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James Serra's Blog

James is currently a Senior Business Intelligence Architect/Developer and has over 20 years of IT experience. James started his career as a software developer, then became a DBA 12 years ago, and for the last five years he has been working extensively with Business Intelligence using the SQL Server BI stack (SSAS, SSRS, and SSIS). James has been at times a permanent employee, consultant, contractor, and owner of his own business. All these experiences along with continuous learning has helped James to develop many successful data warehouse and BI projects. James has earned the MCITP Business Developer 2008, MCITP Database Administrator 2008, and MCITP Database Developer 2008, and has a Bachelor of Science degree in Computer Engineering. His blog is at .

SQL Server does not script indexes by default

Here is a got-ya that happened to me.  In SQL Server I want to generate a script of all the tables in case I need to re-create them.  This is usually the case in a development environment when I’m building a database.  So in Object Explorer I click on the Tables folder, open the tab Object Explorer Details, select all the tables (making sure not to select the System Tables folder), right mouse click and select “Script Table as -> CREATE To -> File”.

Great, I can now drop tables or modify them and can quickly get them back to the way they were because I did the right thing in creating a file with the scripts for them (maybe doing this daily).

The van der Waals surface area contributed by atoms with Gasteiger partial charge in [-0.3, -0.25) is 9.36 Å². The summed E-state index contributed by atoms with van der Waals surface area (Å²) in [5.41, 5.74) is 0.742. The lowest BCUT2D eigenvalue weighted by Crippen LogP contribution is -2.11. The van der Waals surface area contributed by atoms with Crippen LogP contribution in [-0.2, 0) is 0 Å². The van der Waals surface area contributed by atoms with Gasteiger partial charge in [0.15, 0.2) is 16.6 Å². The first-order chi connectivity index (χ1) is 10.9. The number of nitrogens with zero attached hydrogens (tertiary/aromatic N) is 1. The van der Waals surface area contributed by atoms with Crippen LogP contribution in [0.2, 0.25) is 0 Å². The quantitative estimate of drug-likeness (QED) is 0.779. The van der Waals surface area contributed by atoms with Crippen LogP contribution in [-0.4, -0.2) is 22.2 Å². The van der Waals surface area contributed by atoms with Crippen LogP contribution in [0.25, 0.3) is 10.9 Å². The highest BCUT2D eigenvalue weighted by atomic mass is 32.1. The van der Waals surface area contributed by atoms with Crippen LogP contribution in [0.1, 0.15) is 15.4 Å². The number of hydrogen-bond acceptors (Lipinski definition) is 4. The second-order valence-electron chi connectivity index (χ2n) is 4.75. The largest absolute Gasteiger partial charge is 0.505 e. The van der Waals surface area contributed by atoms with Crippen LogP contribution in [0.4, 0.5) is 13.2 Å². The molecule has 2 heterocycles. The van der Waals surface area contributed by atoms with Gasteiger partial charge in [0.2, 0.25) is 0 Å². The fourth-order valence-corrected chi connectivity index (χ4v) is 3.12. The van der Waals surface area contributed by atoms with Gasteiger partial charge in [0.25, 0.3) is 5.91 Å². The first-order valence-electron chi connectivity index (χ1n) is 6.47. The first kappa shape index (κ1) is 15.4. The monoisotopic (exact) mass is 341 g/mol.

So I drop a table, then go to my scripts, find the one for that table and execute it to recreate it.  Uh-oh, where have the indexes gone?  Well, by default, SQL Server does NOT script out the indexes, so they will not be re-created!  To change this, go to Tools -> Options -> SQL Server Object Explorer -> Scripting.  Set “Script indexes” to true.  Also note that “Script triggers” is set to false by default.

So, one of the first things you should do is change the option “Script indexes” to true so you can avoid trying to remember what the indexes were like I had to do.  It was a pain!


Posted by Anonymous on 29 July 2011

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Posted by Jakub Dvorak on 29 July 2011

Good:) I was always bothering with Tasks -> Generate script whenever I wanted to script completely everything related to object.

Posted by David McKinney on 1 August 2011


Unless I'm mistaken Tasks -> Generate Script also generates based on the options whose defaults are set under Tools / Options (as James discussed).  The key is to review these options to your liking, and then subsequently generated scripts will follow.

But I agree that using Object Explorer Details to generate scripts is a god-send.

Posted by HLogic on 1 August 2011

The latest gotcha I have noted is in SSMS 2005 with SP4 applied (Version 9.00.5000.00), the TEXTIMAGE_ON clause is no longer scripted (even when Script file groups is True) and I don't see an option to include/exclude it.

Posted by cbedford on 1 August 2011

This may be a silly question but I can not select more than one table in SSMS 2008.  Is there a way around this?



Posted by HLogic on 1 August 2011

That can only be done on the Object Explorer Details tab.  <F7> to toggle it...

Posted by sharath.chalamgari on 1 August 2011

Need to use the detailed tab in object explorer

Posted by jaybosco on 1 August 2011

Hi Guys,

Try out this another option, Create the query without indexes, Doesnt matter how it is recreated, but in any state if you want to decide on the Index type then u can directly fix in the Clusterd or Non-clustered index, by just using the tuning Wizard, coz you cant anticipate the nature of the data, rather explicitly implying the Index.

Run a script without indexes and recreate Clusterd.. I think this would be a simple way...

Posted by pat.hall on 1 August 2011

DATA_COMPRESSION is also not scripted by default.

Posted by kobusv on 22 July 2013

Thanks James

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